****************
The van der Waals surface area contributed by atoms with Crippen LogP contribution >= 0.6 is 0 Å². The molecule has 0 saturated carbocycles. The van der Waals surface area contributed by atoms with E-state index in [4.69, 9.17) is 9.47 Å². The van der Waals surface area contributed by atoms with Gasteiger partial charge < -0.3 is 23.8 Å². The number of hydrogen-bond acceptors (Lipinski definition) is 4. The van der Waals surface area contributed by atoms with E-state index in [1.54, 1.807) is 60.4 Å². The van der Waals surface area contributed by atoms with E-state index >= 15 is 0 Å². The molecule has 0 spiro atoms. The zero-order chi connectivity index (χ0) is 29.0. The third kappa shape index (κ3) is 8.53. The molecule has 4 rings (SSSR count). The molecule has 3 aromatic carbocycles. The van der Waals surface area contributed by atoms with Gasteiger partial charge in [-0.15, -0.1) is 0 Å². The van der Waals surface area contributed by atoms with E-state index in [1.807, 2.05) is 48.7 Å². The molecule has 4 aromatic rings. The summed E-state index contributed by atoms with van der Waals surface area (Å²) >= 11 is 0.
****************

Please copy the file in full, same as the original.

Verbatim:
The van der Waals surface area contributed by atoms with Crippen LogP contribution >= 0.6 is 0 Å². The molecule has 0 saturated carbocycles. The van der Waals surface area contributed by atoms with E-state index in [4.69, 9.17) is 9.47 Å². The van der Waals surface area contributed by atoms with Gasteiger partial charge < -0.3 is 23.8 Å². The number of hydrogen-bond acceptors (Lipinski definition) is 4. The van der Waals surface area contributed by atoms with E-state index in [1.54, 1.807) is 60.4 Å². The van der Waals surface area contributed by atoms with E-state index >= 15 is 0 Å². The molecule has 0 spiro atoms. The zero-order chi connectivity index (χ0) is 29.0. The third kappa shape index (κ3) is 8.53. The molecule has 4 rings (SSSR count). The molecule has 3 aromatic carbocycles. The van der Waals surface area contributed by atoms with Gasteiger partial charge in [-0.15, -0.1) is 0 Å². The van der Waals surface area contributed by atoms with E-state index in [1.807, 2.05) is 48.7 Å². The molecule has 4 aromatic rings. The summed E-state index contributed by atoms with van der Waals surface area (Å²) >= 11 is 0.